Hi John, Wow! What an adventure. My boat never makes it further than the heads of Sydney Harbour!
Well worth a world pandemic to read this!
Keep going John. I want to read more.
Well, that’s ticked a box!
Yes. Great read.
‘Twas a pleasure to read, JP, and I look forward to the Longform version.
That was great John glad you didn’t stay in the Walton backwaters. Fair winds I look forward to a copy
+ 1 more copy here John!
Best read I’ve had all quarantine.
Thank you and wishing you a healthy year.
Great read John, well done
Most interesting read for several months, I look forward to more please.
Wow. You are amazing. Yes please
A great read. Good to hear from your
I’d love to hear more of your isolation tales
I’ll have a copy please John, a great story that I look forward to reading in full! Thanks for sharing this snippet…
Well that sure is one heck of a way to self isolate! Glad you’re here to tell the story, and a great story indeed it is.
Fair winds and calm seas to you.
…. & may you get your cooker cooking and get a cup-a (tea) of for yourself.
I enjoyed reading that. Looking forward to reading a long form yarn from you in the future. How did the mainsail get that new shape?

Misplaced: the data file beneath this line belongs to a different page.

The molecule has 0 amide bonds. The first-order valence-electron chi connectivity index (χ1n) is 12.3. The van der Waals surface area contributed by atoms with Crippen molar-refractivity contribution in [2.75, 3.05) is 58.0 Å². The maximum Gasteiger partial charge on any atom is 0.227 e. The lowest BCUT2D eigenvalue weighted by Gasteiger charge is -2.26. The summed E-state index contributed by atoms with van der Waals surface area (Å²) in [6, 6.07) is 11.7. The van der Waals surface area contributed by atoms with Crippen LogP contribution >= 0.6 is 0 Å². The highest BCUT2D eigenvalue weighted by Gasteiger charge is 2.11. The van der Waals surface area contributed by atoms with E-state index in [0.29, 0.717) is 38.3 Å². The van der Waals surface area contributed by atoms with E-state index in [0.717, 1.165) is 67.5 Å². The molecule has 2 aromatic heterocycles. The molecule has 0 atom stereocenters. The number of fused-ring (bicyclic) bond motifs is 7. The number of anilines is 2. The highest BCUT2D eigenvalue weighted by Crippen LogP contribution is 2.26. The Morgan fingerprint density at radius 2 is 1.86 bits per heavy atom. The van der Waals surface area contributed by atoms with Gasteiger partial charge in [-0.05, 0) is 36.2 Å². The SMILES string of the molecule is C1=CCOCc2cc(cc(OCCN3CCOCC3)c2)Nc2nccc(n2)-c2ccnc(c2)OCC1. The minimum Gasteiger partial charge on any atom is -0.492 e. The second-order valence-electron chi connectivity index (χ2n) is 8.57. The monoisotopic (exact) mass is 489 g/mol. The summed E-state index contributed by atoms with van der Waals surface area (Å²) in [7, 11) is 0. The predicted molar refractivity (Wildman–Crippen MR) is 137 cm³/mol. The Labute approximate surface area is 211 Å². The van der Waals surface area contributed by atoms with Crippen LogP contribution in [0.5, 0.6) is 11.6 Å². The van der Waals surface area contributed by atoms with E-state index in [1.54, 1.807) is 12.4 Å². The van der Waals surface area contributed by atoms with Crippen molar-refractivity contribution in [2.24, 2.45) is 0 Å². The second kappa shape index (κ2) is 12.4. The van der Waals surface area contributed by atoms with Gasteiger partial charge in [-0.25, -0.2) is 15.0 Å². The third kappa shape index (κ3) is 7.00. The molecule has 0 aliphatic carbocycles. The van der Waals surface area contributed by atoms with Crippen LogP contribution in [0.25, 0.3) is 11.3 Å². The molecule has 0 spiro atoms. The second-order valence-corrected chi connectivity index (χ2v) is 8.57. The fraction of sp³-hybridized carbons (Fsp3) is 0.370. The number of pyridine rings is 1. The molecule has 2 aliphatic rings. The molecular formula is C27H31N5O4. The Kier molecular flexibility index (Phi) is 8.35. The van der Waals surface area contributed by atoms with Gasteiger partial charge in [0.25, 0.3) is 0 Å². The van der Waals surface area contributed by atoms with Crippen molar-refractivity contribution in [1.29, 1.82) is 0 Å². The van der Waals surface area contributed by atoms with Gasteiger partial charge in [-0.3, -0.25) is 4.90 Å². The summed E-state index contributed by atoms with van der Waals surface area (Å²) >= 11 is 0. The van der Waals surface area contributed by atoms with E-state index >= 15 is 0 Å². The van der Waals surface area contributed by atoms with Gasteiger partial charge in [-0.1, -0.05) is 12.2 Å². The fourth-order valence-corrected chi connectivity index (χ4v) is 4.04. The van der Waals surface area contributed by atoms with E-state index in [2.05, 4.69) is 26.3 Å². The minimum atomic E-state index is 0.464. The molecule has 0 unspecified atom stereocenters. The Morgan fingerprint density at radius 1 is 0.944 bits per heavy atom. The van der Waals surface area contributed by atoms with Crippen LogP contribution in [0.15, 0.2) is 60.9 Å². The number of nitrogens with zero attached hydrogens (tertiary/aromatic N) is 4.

Respect to a very inteligent man!
that was a brillant inspiring read John. Keep it up, all the best from Ireland
That’s quite a story John and I salute you! Keep posting.
That sounds like one helluva adventure during this time. Did the thought of being the sole survivor on earth ever cross your mind the way I do when isolated for long periods of time? I have been anchored in a remote bay in Mexico for 12 weeks but I occasionally see someone now and then. I am so ready to get back to normal but then again will this virus spread even worse? All we can do is wait to see because I have no clue if it’s going to get better or all go South. I know one thing for sure, I feel safer knowing I can sail into the sunset if things get crazy. We may not be welcomed at foreign countries but hopefully we will find someplace to reprovision before feeling lost at sea.
hi John, we from the two masted Kalim spent isolation in the channels of Patagonia and Chiloé, but no way we could make of it a story as fun as yours! Bravo for the sailing and great work on the paper, keep at it. Cheers